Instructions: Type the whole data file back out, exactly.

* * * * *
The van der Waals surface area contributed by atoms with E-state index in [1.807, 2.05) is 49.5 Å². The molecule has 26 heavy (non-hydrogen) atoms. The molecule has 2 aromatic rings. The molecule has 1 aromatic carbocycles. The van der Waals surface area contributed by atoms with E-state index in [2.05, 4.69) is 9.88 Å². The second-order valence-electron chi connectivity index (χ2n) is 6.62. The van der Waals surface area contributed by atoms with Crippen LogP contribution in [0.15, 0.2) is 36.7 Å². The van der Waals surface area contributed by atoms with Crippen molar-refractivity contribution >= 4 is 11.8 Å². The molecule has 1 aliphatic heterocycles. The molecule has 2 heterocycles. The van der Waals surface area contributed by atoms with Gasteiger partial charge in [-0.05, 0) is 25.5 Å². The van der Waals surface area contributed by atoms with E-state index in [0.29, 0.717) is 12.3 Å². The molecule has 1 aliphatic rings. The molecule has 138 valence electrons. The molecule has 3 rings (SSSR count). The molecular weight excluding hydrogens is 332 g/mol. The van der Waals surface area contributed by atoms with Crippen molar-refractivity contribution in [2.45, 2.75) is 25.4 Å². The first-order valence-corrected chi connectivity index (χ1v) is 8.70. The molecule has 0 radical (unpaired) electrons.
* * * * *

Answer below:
The van der Waals surface area contributed by atoms with E-state index in [1.807, 2.05) is 49.5 Å². The molecule has 26 heavy (non-hydrogen) atoms. The molecule has 2 aromatic rings. The molecule has 1 aromatic carbocycles. The van der Waals surface area contributed by atoms with E-state index in [2.05, 4.69) is 9.88 Å². The second-order valence-electron chi connectivity index (χ2n) is 6.62. The van der Waals surface area contributed by atoms with Crippen LogP contribution in [0.15, 0.2) is 36.7 Å². The van der Waals surface area contributed by atoms with Crippen molar-refractivity contribution >= 4 is 11.8 Å². The molecule has 1 aliphatic heterocycles. The molecule has 2 heterocycles. The van der Waals surface area contributed by atoms with Gasteiger partial charge in [-0.05, 0) is 25.5 Å². The van der Waals surface area contributed by atoms with E-state index in [0.29, 0.717) is 12.3 Å². The molecule has 1 aliphatic rings. The molecule has 138 valence electrons. The molecule has 3 rings (SSSR count). The molecular weight excluding hydrogens is 332 g/mol. The van der Waals surface area contributed by atoms with Crippen molar-refractivity contribution in [2.45, 2.75) is 25.4 Å². The first-order valence-corrected chi connectivity index (χ1v) is 8.70. The molecule has 0 radical (unpaired) electrons.